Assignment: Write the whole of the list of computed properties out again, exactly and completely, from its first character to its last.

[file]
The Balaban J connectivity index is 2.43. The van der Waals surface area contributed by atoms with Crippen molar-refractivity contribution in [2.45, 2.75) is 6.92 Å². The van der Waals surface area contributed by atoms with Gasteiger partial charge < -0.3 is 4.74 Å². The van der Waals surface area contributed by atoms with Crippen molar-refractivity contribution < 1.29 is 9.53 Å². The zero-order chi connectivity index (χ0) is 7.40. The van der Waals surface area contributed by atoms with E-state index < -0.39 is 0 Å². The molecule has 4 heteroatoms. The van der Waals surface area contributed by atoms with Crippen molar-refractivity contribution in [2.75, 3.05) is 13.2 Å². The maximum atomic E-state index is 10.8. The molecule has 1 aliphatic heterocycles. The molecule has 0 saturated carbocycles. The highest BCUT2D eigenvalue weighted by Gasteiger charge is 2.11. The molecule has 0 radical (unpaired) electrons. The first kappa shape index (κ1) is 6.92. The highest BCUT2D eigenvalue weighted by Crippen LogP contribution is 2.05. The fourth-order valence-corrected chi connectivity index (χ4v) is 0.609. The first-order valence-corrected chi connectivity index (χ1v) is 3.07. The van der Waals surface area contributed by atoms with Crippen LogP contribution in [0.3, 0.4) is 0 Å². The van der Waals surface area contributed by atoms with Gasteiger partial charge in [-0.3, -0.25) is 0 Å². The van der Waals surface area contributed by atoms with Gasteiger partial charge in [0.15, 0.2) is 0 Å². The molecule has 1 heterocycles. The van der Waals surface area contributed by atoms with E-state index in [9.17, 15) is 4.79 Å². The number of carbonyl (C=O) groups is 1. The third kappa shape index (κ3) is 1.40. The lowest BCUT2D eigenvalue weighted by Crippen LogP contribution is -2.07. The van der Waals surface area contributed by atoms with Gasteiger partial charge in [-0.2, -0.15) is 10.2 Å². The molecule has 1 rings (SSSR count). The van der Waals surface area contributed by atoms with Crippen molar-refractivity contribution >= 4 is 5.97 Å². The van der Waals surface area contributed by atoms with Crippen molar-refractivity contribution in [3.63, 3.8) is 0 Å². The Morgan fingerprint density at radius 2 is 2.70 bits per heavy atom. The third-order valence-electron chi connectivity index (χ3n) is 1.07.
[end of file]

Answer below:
The Balaban J connectivity index is 2.43. The van der Waals surface area contributed by atoms with Crippen molar-refractivity contribution in [2.45, 2.75) is 6.92 Å². The van der Waals surface area contributed by atoms with Gasteiger partial charge < -0.3 is 4.74 Å². The van der Waals surface area contributed by atoms with Crippen molar-refractivity contribution < 1.29 is 9.53 Å². The zero-order chi connectivity index (χ0) is 7.40. The van der Waals surface area contributed by atoms with E-state index < -0.39 is 0 Å². The molecule has 4 heteroatoms. The van der Waals surface area contributed by atoms with Crippen molar-refractivity contribution in [2.75, 3.05) is 13.2 Å². The maximum atomic E-state index is 10.8. The molecule has 1 aliphatic heterocycles. The molecule has 0 saturated carbocycles. The highest BCUT2D eigenvalue weighted by Gasteiger charge is 2.11. The molecule has 0 radical (unpaired) electrons. The first kappa shape index (κ1) is 6.92. The highest BCUT2D eigenvalue weighted by Crippen LogP contribution is 2.05. The fourth-order valence-corrected chi connectivity index (χ4v) is 0.609. The first-order valence-corrected chi connectivity index (χ1v) is 3.07. The van der Waals surface area contributed by atoms with Crippen LogP contribution in [0.3, 0.4) is 0 Å². The van der Waals surface area contributed by atoms with Gasteiger partial charge in [-0.3, -0.25) is 0 Å². The van der Waals surface area contributed by atoms with Gasteiger partial charge in [0.15, 0.2) is 0 Å². The molecule has 1 heterocycles. The van der Waals surface area contributed by atoms with E-state index in [9.17, 15) is 4.79 Å². The number of carbonyl (C=O) groups is 1. The third kappa shape index (κ3) is 1.40. The lowest BCUT2D eigenvalue weighted by Crippen LogP contribution is -2.07. The van der Waals surface area contributed by atoms with Gasteiger partial charge in [-0.2, -0.15) is 10.2 Å². The molecule has 1 rings (SSSR count). The van der Waals surface area contributed by atoms with Crippen molar-refractivity contribution >= 4 is 5.97 Å². The van der Waals surface area contributed by atoms with Crippen molar-refractivity contribution in [3.63, 3.8) is 0 Å². The Morgan fingerprint density at radius 2 is 2.70 bits per heavy atom. The third-order valence-electron chi connectivity index (χ3n) is 1.07.